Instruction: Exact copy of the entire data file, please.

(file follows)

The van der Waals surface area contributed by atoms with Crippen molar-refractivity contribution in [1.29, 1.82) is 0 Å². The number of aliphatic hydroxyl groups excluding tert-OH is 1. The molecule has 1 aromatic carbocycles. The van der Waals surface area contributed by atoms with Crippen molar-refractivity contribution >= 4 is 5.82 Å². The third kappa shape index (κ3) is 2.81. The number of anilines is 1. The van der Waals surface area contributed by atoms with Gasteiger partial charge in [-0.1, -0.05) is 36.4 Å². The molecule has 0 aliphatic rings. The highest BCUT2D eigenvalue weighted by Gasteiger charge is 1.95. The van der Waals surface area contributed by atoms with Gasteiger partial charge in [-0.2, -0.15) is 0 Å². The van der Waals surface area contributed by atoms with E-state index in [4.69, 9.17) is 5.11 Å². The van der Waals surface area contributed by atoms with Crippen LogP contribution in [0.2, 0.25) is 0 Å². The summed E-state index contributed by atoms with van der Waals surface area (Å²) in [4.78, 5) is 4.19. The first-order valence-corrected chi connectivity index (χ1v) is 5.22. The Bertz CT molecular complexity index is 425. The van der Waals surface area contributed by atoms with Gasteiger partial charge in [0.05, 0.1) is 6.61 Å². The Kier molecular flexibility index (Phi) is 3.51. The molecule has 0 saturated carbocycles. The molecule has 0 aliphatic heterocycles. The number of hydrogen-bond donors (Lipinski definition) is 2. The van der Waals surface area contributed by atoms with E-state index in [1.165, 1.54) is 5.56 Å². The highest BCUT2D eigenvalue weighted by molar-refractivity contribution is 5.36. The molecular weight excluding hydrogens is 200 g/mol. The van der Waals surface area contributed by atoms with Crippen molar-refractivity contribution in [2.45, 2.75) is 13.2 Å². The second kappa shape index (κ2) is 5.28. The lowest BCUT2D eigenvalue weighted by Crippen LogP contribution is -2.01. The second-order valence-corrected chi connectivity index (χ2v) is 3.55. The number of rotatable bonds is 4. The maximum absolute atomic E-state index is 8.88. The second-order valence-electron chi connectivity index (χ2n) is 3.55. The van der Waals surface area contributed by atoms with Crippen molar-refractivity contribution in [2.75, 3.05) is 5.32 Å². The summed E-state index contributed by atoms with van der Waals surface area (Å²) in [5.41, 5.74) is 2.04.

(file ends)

The van der Waals surface area contributed by atoms with Crippen molar-refractivity contribution in [1.29, 1.82) is 0 Å². The number of aliphatic hydroxyl groups excluding tert-OH is 1. The molecule has 1 aromatic carbocycles. The van der Waals surface area contributed by atoms with Crippen molar-refractivity contribution >= 4 is 5.82 Å². The third kappa shape index (κ3) is 2.81. The number of anilines is 1. The van der Waals surface area contributed by atoms with Gasteiger partial charge in [-0.1, -0.05) is 36.4 Å². The molecule has 0 aliphatic rings. The highest BCUT2D eigenvalue weighted by Gasteiger charge is 1.95. The van der Waals surface area contributed by atoms with Gasteiger partial charge in [-0.2, -0.15) is 0 Å². The van der Waals surface area contributed by atoms with E-state index in [4.69, 9.17) is 5.11 Å². The van der Waals surface area contributed by atoms with Crippen LogP contribution in [0.2, 0.25) is 0 Å². The summed E-state index contributed by atoms with van der Waals surface area (Å²) in [4.78, 5) is 4.19. The first-order valence-corrected chi connectivity index (χ1v) is 5.22. The Bertz CT molecular complexity index is 425. The van der Waals surface area contributed by atoms with Gasteiger partial charge in [0.05, 0.1) is 6.61 Å². The Kier molecular flexibility index (Phi) is 3.51. The molecule has 0 saturated carbocycles. The molecule has 0 aliphatic heterocycles. The number of hydrogen-bond donors (Lipinski definition) is 2. The van der Waals surface area contributed by atoms with E-state index in [1.165, 1.54) is 5.56 Å². The highest BCUT2D eigenvalue weighted by molar-refractivity contribution is 5.36. The molecular weight excluding hydrogens is 200 g/mol. The van der Waals surface area contributed by atoms with Crippen molar-refractivity contribution in [2.45, 2.75) is 13.2 Å². The second kappa shape index (κ2) is 5.28. The lowest BCUT2D eigenvalue weighted by Crippen LogP contribution is -2.01. The second-order valence-corrected chi connectivity index (χ2v) is 3.55. The number of rotatable bonds is 4. The maximum absolute atomic E-state index is 8.88. The second-order valence-electron chi connectivity index (χ2n) is 3.55. The van der Waals surface area contributed by atoms with Crippen molar-refractivity contribution in [2.75, 3.05) is 5.32 Å². The summed E-state index contributed by atoms with van der Waals surface area (Å²) in [5.41, 5.74) is 2.04.